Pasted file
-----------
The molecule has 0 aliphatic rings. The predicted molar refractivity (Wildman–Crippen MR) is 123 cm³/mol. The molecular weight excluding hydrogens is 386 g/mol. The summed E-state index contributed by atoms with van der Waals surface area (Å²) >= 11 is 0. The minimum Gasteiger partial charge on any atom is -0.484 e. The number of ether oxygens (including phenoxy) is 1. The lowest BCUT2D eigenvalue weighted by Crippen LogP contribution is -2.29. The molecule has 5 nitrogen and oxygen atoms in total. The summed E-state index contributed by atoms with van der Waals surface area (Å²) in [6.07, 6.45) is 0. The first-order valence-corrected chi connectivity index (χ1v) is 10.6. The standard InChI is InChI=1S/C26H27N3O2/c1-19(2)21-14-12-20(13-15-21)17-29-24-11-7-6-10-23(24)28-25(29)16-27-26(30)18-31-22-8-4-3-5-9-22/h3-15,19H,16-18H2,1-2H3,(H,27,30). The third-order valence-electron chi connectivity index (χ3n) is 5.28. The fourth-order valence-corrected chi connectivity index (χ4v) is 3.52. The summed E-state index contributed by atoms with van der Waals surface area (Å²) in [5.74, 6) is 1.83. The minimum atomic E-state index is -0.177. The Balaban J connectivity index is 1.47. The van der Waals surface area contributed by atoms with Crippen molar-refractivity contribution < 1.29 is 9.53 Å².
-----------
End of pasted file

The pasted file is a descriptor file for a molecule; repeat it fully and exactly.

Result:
The molecule has 0 aliphatic rings. The predicted molar refractivity (Wildman–Crippen MR) is 123 cm³/mol. The molecular weight excluding hydrogens is 386 g/mol. The summed E-state index contributed by atoms with van der Waals surface area (Å²) >= 11 is 0. The minimum Gasteiger partial charge on any atom is -0.484 e. The number of ether oxygens (including phenoxy) is 1. The lowest BCUT2D eigenvalue weighted by Crippen LogP contribution is -2.29. The molecule has 5 nitrogen and oxygen atoms in total. The summed E-state index contributed by atoms with van der Waals surface area (Å²) in [6.07, 6.45) is 0. The first-order valence-corrected chi connectivity index (χ1v) is 10.6. The standard InChI is InChI=1S/C26H27N3O2/c1-19(2)21-14-12-20(13-15-21)17-29-24-11-7-6-10-23(24)28-25(29)16-27-26(30)18-31-22-8-4-3-5-9-22/h3-15,19H,16-18H2,1-2H3,(H,27,30). The third-order valence-electron chi connectivity index (χ3n) is 5.28. The fourth-order valence-corrected chi connectivity index (χ4v) is 3.52. The summed E-state index contributed by atoms with van der Waals surface area (Å²) in [5.74, 6) is 1.83. The minimum atomic E-state index is -0.177. The Balaban J connectivity index is 1.47. The van der Waals surface area contributed by atoms with Crippen molar-refractivity contribution < 1.29 is 9.53 Å².